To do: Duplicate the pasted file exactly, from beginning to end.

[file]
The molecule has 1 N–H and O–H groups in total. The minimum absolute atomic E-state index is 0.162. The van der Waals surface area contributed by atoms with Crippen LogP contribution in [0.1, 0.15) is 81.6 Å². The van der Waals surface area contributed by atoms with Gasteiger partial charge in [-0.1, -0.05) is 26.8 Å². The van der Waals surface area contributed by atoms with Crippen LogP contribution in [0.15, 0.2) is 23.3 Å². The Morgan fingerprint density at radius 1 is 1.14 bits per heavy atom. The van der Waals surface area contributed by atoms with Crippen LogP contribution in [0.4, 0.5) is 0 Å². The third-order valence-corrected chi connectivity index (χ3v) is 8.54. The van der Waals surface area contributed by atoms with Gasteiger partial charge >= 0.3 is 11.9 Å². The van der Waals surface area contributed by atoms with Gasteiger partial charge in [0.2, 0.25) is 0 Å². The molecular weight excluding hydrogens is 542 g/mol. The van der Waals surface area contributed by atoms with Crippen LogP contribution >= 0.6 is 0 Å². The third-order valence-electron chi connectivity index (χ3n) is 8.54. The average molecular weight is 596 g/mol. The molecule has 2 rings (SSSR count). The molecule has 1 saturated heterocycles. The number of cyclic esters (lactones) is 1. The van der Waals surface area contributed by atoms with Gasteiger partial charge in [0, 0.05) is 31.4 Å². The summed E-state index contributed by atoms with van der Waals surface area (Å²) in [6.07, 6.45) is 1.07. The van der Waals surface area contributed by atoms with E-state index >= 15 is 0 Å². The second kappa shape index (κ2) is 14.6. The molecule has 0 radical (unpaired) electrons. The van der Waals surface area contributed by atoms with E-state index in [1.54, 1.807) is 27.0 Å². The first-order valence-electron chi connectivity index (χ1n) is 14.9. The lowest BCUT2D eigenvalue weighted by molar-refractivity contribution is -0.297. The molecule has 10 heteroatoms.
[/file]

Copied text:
The molecule has 1 N–H and O–H groups in total. The minimum absolute atomic E-state index is 0.162. The van der Waals surface area contributed by atoms with Crippen LogP contribution in [0.1, 0.15) is 81.6 Å². The van der Waals surface area contributed by atoms with Gasteiger partial charge in [-0.1, -0.05) is 26.8 Å². The van der Waals surface area contributed by atoms with Crippen LogP contribution in [0.15, 0.2) is 23.3 Å². The Morgan fingerprint density at radius 1 is 1.14 bits per heavy atom. The van der Waals surface area contributed by atoms with Crippen LogP contribution in [0.4, 0.5) is 0 Å². The third-order valence-corrected chi connectivity index (χ3v) is 8.54. The van der Waals surface area contributed by atoms with Gasteiger partial charge >= 0.3 is 11.9 Å². The van der Waals surface area contributed by atoms with Gasteiger partial charge in [0.2, 0.25) is 0 Å². The molecular weight excluding hydrogens is 542 g/mol. The van der Waals surface area contributed by atoms with Crippen LogP contribution >= 0.6 is 0 Å². The third-order valence-electron chi connectivity index (χ3n) is 8.54. The average molecular weight is 596 g/mol. The molecule has 2 rings (SSSR count). The molecule has 1 saturated heterocycles. The number of cyclic esters (lactones) is 1. The van der Waals surface area contributed by atoms with Gasteiger partial charge in [0, 0.05) is 31.4 Å². The summed E-state index contributed by atoms with van der Waals surface area (Å²) in [6.07, 6.45) is 1.07. The van der Waals surface area contributed by atoms with E-state index >= 15 is 0 Å². The second kappa shape index (κ2) is 14.6. The molecule has 0 radical (unpaired) electrons. The van der Waals surface area contributed by atoms with E-state index in [1.54, 1.807) is 27.0 Å². The first-order valence-electron chi connectivity index (χ1n) is 14.9. The lowest BCUT2D eigenvalue weighted by molar-refractivity contribution is -0.297. The molecule has 10 heteroatoms.